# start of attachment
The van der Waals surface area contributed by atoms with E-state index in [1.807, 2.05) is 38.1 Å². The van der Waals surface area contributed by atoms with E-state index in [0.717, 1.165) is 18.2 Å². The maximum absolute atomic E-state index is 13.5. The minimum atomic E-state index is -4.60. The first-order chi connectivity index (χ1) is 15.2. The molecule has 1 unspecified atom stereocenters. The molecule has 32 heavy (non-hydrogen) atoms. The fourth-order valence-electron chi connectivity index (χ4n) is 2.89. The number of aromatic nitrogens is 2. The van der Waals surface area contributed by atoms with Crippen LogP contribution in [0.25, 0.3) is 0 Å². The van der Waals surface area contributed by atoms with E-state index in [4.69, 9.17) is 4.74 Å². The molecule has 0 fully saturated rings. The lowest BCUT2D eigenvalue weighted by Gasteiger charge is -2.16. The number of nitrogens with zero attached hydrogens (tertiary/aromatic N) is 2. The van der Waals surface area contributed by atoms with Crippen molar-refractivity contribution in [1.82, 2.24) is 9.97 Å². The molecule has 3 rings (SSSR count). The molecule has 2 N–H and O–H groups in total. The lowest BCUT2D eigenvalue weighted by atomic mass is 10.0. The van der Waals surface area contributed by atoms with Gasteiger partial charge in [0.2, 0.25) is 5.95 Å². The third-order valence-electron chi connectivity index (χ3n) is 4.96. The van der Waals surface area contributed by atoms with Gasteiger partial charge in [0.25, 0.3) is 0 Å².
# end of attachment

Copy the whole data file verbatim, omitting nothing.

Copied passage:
The van der Waals surface area contributed by atoms with E-state index in [1.807, 2.05) is 38.1 Å². The van der Waals surface area contributed by atoms with E-state index in [0.717, 1.165) is 18.2 Å². The maximum absolute atomic E-state index is 13.5. The minimum atomic E-state index is -4.60. The first-order chi connectivity index (χ1) is 15.2. The molecule has 1 unspecified atom stereocenters. The molecule has 32 heavy (non-hydrogen) atoms. The fourth-order valence-electron chi connectivity index (χ4n) is 2.89. The number of aromatic nitrogens is 2. The van der Waals surface area contributed by atoms with Crippen LogP contribution in [0.25, 0.3) is 0 Å². The van der Waals surface area contributed by atoms with E-state index in [4.69, 9.17) is 4.74 Å². The molecule has 0 fully saturated rings. The lowest BCUT2D eigenvalue weighted by Gasteiger charge is -2.16. The number of nitrogens with zero attached hydrogens (tertiary/aromatic N) is 2. The van der Waals surface area contributed by atoms with Crippen molar-refractivity contribution in [1.82, 2.24) is 9.97 Å². The molecule has 3 rings (SSSR count). The molecule has 2 N–H and O–H groups in total. The lowest BCUT2D eigenvalue weighted by atomic mass is 10.0. The van der Waals surface area contributed by atoms with Gasteiger partial charge in [0.2, 0.25) is 5.95 Å². The third-order valence-electron chi connectivity index (χ3n) is 4.96. The van der Waals surface area contributed by atoms with Gasteiger partial charge in [0.25, 0.3) is 0 Å².